COLOMBO — Amid China’s growing assertiveness, Japan has been increasing its focus on Sri Lanka by playing a proactive role in helping develop the island’s maritime capabilities. In June, the Japanese Government granted 1.8 billion Japanese Yen to Sri Lanka to implement the Maritime Safety Capability Improvement project.
The project, which aims to contribute toward the improvement of maritime safety capability of the Sri Lanka Coast Guard (SLCG), also allows Sri Lanka to procure two petrol vessels to ensure safe navigation of vessels, anti-piracy and transnational crime countermeasures and prevention of destruction of marine environment and resources. The agreement, which was signed in Colombo, also made way for Japan to provide training for Sri Lanka’s coast guard personnel.
The project deal was signed just a month after Japanese Prime Minister Shinzo Abe underscored the “importance of maintaining the freedom of the high seas and maritime order based on the rule of law” at a meeting with Sri Lankan President Maithripala Sirisena on the sidelines of the G7 summit held in Nagoya, Japan.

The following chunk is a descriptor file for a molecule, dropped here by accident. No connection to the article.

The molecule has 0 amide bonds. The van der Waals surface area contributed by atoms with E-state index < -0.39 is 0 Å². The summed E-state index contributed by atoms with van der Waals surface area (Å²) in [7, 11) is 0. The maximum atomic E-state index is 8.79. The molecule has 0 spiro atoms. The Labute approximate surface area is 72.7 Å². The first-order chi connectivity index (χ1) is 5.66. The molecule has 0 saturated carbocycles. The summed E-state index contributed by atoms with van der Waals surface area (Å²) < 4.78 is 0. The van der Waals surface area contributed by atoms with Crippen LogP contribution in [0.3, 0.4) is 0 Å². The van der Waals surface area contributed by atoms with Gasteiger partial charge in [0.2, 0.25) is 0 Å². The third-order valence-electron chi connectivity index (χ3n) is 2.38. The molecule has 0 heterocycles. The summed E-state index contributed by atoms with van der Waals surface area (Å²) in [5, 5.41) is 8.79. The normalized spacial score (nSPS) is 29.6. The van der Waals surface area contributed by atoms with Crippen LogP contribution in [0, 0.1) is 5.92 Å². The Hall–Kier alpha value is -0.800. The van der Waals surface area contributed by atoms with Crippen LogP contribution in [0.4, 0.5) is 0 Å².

Abe’s declaration comes amid China’s increasing maritime initiatives in the South Asian region, including in Sri Lanka and Bangladesh, which have sparked concern among countries such as Japan and India. Both Japan and China are among Sri Lanka’s main foreign funders, and Colombo, over the years, has tried to strike a balance between the two countries.
While Japan is showing more interest in enhancing maritime cooperation with Sri Lanka, over 55 port calls have been made since 2009 by Japanese Maritime Self-Defence Force (JMSDF) and the Japanese Coast Guard (JCG) ships.
Full article: Japan reinforces maritime security ties with Sri Lanka to counter China (Asia Times)